Fresh off the show floor at NAB Show in Las Vegas, I was struck by three very clear trends:
- Broadcasters are keen to understand what they need to do to adopt ATSC 3.0, the IP-based over-the-air (OTA) TV broadcast standard that combines broadcasting and broadband internet,
- Many are working to reorient workflows to support 'Advanced Advertising' and cross-screen measurement, and
- Cross-screen multi-touch attribution is now a 'must-have' for the sell-side to merchandise their unique value to buyers.
Meanwhile back in New York, the annual TV Upfronts and Digital Video Newfronts are in full swing. My only hope is that we're not going another year planning our Marketing efforts in separate linear vs. digital siloes.
Video is fundamentally different from all other digital advertising formats, and it must be planned, executed, and measured as such. What’s more, video has converged with OTT, VOD and essentially all programs accessible via Connected TV, which brings both opportunity and complexity. Finally - based on the availability of cross-screen audience and ratings data - video is on a collision course with linear broadcast, cable, and satellite TV, which has its own arcane processes, systems, and economics.
New research from video ad tech provider VideoAmp reveals that advertisers and agencies are bullish on planning and buying ads across linear TV, VOD and online video, but that challenges remain. Fully 85% of buyers believe that TV and online video ads are either somewhat or extremely complementary, something I’ve long-believed.
66% of buyers said they are already leveraging digital data in their linear TV buys, while 57% said that they are targeting TV viewers across digital screens and devices. Meanwhile 74% cited accuracy in planning and execution across TV and video as benefiting from holistic buying.
I’m pleased to present the 399th edition of the VideoNuze podcast with my weekly partner Colin Dixon of nScreenMedia.
This week we’re joined by Ross McCray, co-founder and CEO of VideoAmp, a leading video ad tech platform. VideoAmp positions itself as the “TV operating system for advertising,” working primarily with the buy side to unify linear TV and online video advertising.
Ross shares his thoughts on a range of key industry issues including how the TV networks are increasing their competitiveness relative to Google and Facebook, how friction in the buy side is being reduced as agencies revamp their organizational structures, the role of 6-second ads in driving new value, how data from tens of millions of TV viewers is now helping create targeted segments, big trends for 2018 and much more.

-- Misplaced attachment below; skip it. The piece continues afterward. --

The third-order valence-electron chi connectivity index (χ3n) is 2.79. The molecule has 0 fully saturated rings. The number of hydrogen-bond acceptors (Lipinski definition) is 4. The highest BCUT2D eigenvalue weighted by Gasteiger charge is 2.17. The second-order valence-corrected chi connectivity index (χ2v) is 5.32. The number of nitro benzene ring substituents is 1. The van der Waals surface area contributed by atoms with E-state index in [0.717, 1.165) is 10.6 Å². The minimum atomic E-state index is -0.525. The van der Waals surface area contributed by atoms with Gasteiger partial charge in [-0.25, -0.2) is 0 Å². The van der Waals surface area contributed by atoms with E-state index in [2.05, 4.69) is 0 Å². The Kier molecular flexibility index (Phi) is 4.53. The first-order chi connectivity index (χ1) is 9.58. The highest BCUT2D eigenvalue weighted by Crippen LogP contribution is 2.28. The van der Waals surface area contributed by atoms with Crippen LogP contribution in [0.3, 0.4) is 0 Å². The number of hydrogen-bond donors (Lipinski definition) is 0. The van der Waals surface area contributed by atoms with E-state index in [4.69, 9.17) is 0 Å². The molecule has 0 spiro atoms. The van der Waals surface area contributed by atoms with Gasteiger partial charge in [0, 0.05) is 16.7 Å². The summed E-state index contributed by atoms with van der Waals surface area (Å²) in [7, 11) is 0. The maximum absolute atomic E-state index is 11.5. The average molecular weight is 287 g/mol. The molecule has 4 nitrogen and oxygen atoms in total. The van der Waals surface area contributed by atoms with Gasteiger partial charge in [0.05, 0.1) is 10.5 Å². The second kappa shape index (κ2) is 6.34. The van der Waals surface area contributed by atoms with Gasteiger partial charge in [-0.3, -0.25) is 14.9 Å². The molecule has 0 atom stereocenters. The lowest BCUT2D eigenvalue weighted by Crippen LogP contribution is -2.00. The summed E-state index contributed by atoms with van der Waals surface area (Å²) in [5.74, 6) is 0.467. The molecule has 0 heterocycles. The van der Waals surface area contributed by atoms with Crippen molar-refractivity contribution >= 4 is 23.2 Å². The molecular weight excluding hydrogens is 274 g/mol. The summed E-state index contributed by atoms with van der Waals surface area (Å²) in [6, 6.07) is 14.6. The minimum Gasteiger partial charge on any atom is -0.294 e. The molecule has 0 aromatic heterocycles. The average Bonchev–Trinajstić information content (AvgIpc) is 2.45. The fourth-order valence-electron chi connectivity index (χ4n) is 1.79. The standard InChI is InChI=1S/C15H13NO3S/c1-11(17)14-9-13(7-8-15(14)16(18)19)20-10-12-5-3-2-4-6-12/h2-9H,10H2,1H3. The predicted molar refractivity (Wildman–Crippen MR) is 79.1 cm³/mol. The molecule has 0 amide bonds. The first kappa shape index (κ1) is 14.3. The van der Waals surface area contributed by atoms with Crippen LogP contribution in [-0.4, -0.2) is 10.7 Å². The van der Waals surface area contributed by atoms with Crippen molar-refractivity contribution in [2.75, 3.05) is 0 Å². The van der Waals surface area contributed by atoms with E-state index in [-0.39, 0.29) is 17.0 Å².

Listen in to learn more!
Click here to listen to the podcast (26 minutes, 50 seconds)
There’s plenty of M&A and financing activity in the video adtech space, with the latest news coming this morning with RhythmOne acquiring YuMe for $185 million. The deal had been rumored for a while and unites YuMe’s demand-side capabilities with RhythmOne’s supply-side and programmatic platform. YuMe was one of the earliest video adtech players to go public, back in 2013, but has had a bumpy ride as the industry rapidly evolved.
Content quality is widely viewed as one of the most important variables for driving performance in advertising. Many brands and agencies divide their efforts between premium media advertising and cost effective media advertising. Buying premium content and video is often utilized to build brand awareness and generate exposure, while cost effective media advertising focuses on conversion points and total reach. Bridging the two practices through software for value and decisioning gives advertisers unreached efficiencies. This will be extremely important as the move to cross screen advertising begins to scale.
But what is the formula for automating the process to determine what is to be considered premium content?
VideoAmp, a startup focused on optimizing cross-screen video ad campaigns, has raised a $15 million Series A round led by RTL Group, with participation from existing investors. The new funds will be used for product and business development. VideoAmp has raised $17.2 million to date. RTL is already active in the video space, having invested in both SpotX and clypd.
A video ad tech financing like this would have happened on a near-weekly basis just a few years ago, but with investor confusion about the space due to fragmentation (see the LumaScape), as well as uncertain market conditions, VideoAmp’s raise is quite unusual. Yesterday I spoke to VideoAmp’s CEO Ross McCray and its chief business officer, Jay Prasad, to learn more about company differentiators and how it succeeded with the financing.